Cupertino Matters

Vallco has heated up again. The judge’s ruling on the Vallco SB 35 plan is due by March 19. In the meantime, as forewarned by many advocacy organizations, Sand Hill Property (SHP) has filed a claim against the city as a prelude to initiating a lawsuit over the downzoning of Vallco enacted by the majority city council on August 20, 2019. In a letter from Managing Director Reed Moulds, SHP explains its position and provides a link to the letter to the City of Cupertino which has not yet been posted to the city website. SHP had previously outlined their objections in a letter dated August 19. Demolition continues at Vallco, and council finally authorized agreements for consultants to perform long overdue plan reviews for submissions to the city in December, 2018. This is a city which had ZERO housing development applications submitted in 2019, yet this council claims they are “pro housing.”

Don’t forget to vote! Ballots have been mailed to all registered voters. Voters may use this site to check their status. Ballots can be returned by mail or dropped off at a convenient location; vote centers provide more extensive assistance: The League of Women Voters (LWV) website provides concise summaries of ballot measures (including the 3 local measures for our schools) as well as candidates, customized to your mailing address.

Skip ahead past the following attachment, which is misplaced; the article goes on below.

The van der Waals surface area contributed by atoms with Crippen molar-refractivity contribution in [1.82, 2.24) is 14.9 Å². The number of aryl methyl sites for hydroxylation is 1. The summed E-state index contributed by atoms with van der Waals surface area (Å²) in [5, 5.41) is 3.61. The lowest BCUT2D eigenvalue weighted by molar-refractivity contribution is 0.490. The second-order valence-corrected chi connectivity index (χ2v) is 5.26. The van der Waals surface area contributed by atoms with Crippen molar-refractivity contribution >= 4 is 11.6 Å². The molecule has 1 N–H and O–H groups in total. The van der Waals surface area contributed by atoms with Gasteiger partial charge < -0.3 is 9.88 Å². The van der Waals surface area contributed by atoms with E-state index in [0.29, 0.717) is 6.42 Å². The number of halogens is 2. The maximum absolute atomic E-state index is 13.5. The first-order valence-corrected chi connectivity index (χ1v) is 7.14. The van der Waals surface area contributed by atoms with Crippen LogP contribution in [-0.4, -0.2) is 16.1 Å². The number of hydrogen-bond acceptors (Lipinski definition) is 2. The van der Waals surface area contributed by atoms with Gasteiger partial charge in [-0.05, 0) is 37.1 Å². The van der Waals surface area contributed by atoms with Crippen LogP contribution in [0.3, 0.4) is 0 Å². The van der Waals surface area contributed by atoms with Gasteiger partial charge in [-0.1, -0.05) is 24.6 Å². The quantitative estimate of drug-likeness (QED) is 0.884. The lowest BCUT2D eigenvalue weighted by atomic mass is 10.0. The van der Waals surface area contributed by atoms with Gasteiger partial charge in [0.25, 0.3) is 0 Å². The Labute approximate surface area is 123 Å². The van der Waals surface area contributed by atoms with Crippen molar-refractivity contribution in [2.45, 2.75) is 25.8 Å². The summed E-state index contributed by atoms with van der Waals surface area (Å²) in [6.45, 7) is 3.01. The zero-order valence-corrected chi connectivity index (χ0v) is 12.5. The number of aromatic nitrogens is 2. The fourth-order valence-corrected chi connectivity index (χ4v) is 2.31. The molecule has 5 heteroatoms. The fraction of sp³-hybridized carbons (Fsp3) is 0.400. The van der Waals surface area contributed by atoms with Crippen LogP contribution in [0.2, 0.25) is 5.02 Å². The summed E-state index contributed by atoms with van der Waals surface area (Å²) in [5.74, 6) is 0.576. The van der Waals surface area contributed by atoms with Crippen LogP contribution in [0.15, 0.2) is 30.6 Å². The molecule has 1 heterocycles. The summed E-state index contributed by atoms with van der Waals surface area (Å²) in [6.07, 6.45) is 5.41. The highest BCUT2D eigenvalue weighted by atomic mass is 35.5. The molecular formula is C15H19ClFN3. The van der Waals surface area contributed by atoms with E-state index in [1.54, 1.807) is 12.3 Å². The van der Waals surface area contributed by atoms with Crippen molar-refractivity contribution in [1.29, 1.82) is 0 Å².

Your voice is important.  Information on expressing your opinion via emails and oral communications with the city can be found at

UPCOMING  CITY COUNCIL MEETING – Mon.,  Feb. 24, 2020, 5:30 Special Meeting – Community Hall, 10350 Torre Avenue

This is a Televised Special Meeting Study Session and represents the second strategic planning session. Rather than a single day, the planning process this year involves 4 separate sessions. The first was held on Feb. 10, involving review of progress on the FY2019-20 City Work Plan and development of Goals for FY2020-21. These goals were then approved by city council on Feb. 18: (1) public engagement and transparency, (2) sustainability, (3) affordable housing, (4) transportation, and (5) quality of life.

This is the second session with a single agenda item: Review Proposed FY 2020-21 City Work Program and provide inputProjects on this plan were compiled from staff and the commissions, as well as folding in multi-year projects from the 2019-2020 work plan. In addition, some projects were moved to the capital improvement projects (CIP) plan. Others were moved to operations not otherwise considered projects. Some have been cancelled or put on hold. The items on the proposed plan are organized around the goals adopted by council. These need to be reviewed carefully, with feedback to council on missing projects. This is a study session, so changes will be made before the final plan goes to council for approval. Almost certainly, some pet projects will be proposed, and these may or may not get included.

The section on affordable housing is notable for the absence of any commentary on zoning reform. It’s hard to see how more affordable housing—or any significant quantity of housing, for that matter—can be built if it is effectively illegal in many parts of the city.

Two additional sessions will be held: (1) March 3 – Capital Improvement Project (CIP) Session #1, which will probably include review of 2019-20 projects. There may be discussion of fiscal constraints, which this council doesn’t comprehend. (2) March 30 – Capital Improvement Project (CIP) Session #2: Expect a proposed 2020-21 project list that will be brought to council for approval later in the year.

UPCOMING  PLANNING COMMISSION – Tues., Feb. 25, 2020, 6:45 p.m. – Regular Meeting – Community, 10350 Torre Avenue

In addition to approving the minutes, there is only one review item on the agenda: